Cupping and crowning have been seen in various hardwood and bamboo installations and can be caused by various sources of moisture intrusion. However, the one factor which is common to all cupping and crowning complaints is moisture. Most cupping/crowning issues have been seen in solid wood floors, which are essentially 75% less stable than any engineered hardwood floor. Another product which has a propensity to cup and crown is bamboo. Bamboo is a grass and not a wood product, and thus has differing cell structures and reacts differently than hardwoods.
Hardwoods and bamboo will cup for one reason and one only – they gain or lose moisture from one side faster than the other. (See Figure 1) Typically, when cupping occurs, the surface of the boards will be concave (the edges will be higher the center of the boards). This indicates the back of the boards are absorbing water vapor (moisture) to a point where expansion occurs. If sufficient expansion areas are not maintained during the installation, buckling of the flooring will occur.
If the cupped boards are dried soon after their initial exposure, they will usually return to a flat position. However, if they remain cupped long enough, the stresses within the boards may be sufficient enough that even after drying they will remain cupped.
Another factor which can contribute to the propensity of a product to cup is the way the hardwood is sawn. Plain sawn boards have grain (growth rings flat with the board). This is also known as flat sawn wood. Slight curves in the growth rings will make the boards cup slightly, especially when manufactured in wider width. Quarter sawn boards have grain (growth rings) that are vertical to the board wide dimension. Expansion will follow along the grain pattern on both of these. Therefore, when the quarter sawn product is exposed to moisture, it will actually gain in thickness of the product. (See Figure 2)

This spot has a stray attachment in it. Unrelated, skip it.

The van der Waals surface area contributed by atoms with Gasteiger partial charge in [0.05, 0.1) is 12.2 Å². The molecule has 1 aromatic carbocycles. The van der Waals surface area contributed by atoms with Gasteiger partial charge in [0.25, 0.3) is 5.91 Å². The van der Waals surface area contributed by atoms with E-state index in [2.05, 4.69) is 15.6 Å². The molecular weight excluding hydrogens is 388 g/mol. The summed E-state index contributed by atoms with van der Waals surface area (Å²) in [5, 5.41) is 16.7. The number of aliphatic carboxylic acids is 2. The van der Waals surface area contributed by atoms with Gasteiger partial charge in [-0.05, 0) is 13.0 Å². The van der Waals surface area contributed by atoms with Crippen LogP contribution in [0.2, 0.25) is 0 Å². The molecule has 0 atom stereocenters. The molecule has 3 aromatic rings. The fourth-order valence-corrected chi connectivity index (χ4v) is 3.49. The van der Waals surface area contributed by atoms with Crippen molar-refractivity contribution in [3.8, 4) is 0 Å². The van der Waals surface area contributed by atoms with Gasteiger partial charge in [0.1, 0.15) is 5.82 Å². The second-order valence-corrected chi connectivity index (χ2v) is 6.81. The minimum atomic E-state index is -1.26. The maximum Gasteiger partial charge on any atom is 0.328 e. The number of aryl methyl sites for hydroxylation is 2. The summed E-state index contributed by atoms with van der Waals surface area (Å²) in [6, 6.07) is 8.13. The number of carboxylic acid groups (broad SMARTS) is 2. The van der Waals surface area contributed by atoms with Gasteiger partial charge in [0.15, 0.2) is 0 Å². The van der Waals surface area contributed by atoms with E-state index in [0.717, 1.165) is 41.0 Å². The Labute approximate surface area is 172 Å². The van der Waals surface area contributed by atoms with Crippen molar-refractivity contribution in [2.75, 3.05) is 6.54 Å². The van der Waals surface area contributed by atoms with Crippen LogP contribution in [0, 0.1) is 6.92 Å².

- Flat sawn boards have growth rings that are flat with the board
- Quarter Sawn have growth rings that are vertical to the boards width dimension
Some cupping should be considered normal especially in wide planks, those that are 5”, 6” 7” and wider, particularly in flat sawn boards.
Crowning of the floor surface may occur because of the above conditions; however, the moisture source is topical. Another reason crowning can occur is with a ¾” unfinished hardwood floor. After the floor was initially installed it showed signs of cupping prior to sanding and finishing. The floor was then sanded and finished – the customer moves in starts the HVAC system thus removing the moisture source and the wood contracts creating a crowning problem. (See Figure 3)
Crowned Floor Result When Moisture Source Is Removed
The first step that should be taken in curing a cupped/crowned floor is to determine and remove the moisture source. Check the grade; make sure that a hydrostatic condition does not exist. If there is a crawl space under the house; make sure that it is dry. Look at the foundation in the crawl space to see if any water may have been flowing underneath it during heavy rainfalls. Check the exterior drainage of the building lot. Make sure the flow of rain water is away from the house. Has the homeowner installed any French drains if the flow is toward the foundation? Are there any weep holes in the foundation that can be a channel for moisture intrusion? Is there an intact vapor barrier beneath the on grade concrete subfloor?
Other questions that need to be addressed when looking at a cupping complaint is were the hardwood flooring/adhesive acclimated to the job site prior to the installation? Was the HVAC system operational at the time of the installation? Were sufficient (specific quantity for the size of the installation) moisture tests performed prior to the installation? (Either CaCl2 or Relative Humidity tests) Did the consumer use any topical cleaner on the floor that may have imparted moisture into the flooring? Have there been any significant humidity changes since the installation? Are there any plumbing issues that may have lead to the cupping of the hardwood flooring
Moisture cured adhesives such as MS (modified silane polymers) and moisture cured urethanes will not and cannot contribute to the cupping or crowning of wood. These products do not have any water in them. Cupping is a direct result of moisture (water intrusion), and nothing else. These adhesives depend upon moisture for the adhesive to cure. If any moisture comes in contact with the adhesive, it will begin to set up in the pail, and create a film on top of the adhesive. Therefore, other avenues of moisture intrusion need to be investigated. Once the moisture issue has been corrected, cupping may be alleviated by using a dehumidifier in the affected area.